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The Dangerous World of the Atlantic Salmon

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See the fully detailed map inside... See the fully detailed map inside...

NASF’s latest depiction of the world of the Atlantic salmon shows the safe areas for salmon where the fish are protected by agreements with commercial fishermen. Unfortunately, there are also red spots on the map. These show the areas where mixed-stock fisheries continue to endanger wild salmon.

There is also a shaded area. This indicates the large segment of the ocean where industrial fishing takes place. These fisheries, operating principally in the North Sea and the NE Atlantic, harvest very large quantities of sand eels and capelin to be made into feed for fish farms and livestock. They also sometimes target mackerel and herring.  Many fear these vessels remove much of the baby sand eel and capelin stocks on which juvenile salmon depend and that the fishery also results in a by-catch of adult and juvenile salmon.
 
Meanwhile, the salmon farming industry continues to spread its disease and sea lice to wild salmon stocks. Large-scale escapes of domesticated farm salmon bred for a life in captivity continue to threaten the genetic makeup of  wild stocks that have evolved to make migrations that may take them thousands of miles.
 
In many regions of Norway, the west coast of Scotland and in Ireland and Canada the damage inflicted by the negative effects of salmon farms has ruined many wild salmon rivers. A destructive combination of commercial over-fishing and a huge fish farming industry riding roughshod over conservation efforts have made Norway the North Atlantic’s most dangerous place for wild salmon.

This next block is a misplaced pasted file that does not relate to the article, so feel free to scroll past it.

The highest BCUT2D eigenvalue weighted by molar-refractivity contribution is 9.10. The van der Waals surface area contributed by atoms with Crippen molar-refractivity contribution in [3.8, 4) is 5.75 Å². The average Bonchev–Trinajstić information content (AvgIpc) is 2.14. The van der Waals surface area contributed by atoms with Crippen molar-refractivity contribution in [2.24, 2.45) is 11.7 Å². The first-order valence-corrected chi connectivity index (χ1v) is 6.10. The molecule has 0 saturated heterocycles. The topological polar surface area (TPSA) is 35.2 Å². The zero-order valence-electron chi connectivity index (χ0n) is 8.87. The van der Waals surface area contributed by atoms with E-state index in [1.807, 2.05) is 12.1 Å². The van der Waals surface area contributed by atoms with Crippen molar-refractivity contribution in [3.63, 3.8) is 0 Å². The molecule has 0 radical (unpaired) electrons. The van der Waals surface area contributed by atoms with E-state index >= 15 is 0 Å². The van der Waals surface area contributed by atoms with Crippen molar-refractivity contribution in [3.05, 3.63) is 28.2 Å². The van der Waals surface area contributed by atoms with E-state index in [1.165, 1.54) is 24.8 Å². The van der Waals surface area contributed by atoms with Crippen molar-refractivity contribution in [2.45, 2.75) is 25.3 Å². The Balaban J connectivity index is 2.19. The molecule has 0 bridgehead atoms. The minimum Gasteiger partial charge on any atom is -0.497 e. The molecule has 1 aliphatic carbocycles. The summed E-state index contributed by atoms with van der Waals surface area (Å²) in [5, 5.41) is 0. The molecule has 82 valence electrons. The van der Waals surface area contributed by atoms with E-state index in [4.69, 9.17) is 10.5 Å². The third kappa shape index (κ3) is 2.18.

Both these industries enjoy the strong backing of the Norwegian government and sadly the Norwegians are able to spread the damaging effects of their fish farms around the globe. In Scotland, Norwegian operators use attractive ‘Scottish’ names to promote and market their products — but consumers should not be fooled. The juvenile stock is imported from Norway, there is a high number of foreign staff, the ownership of the farms is Norwegian and their financial operations depend on Norwegian and Ukrainian banks.

Please see the full pdf map in the attachments box or click here ->

About the North Atlantic Salmon Fund

The North Atlantic Salmon Fund, NASF,  is an international coalition of voluntary private sector conservation groups who have come together to restore stocks of wild Atlantic salmon to their historic abundance. – email: nasf@vortex.is – web: www.nasfworldwide.com  







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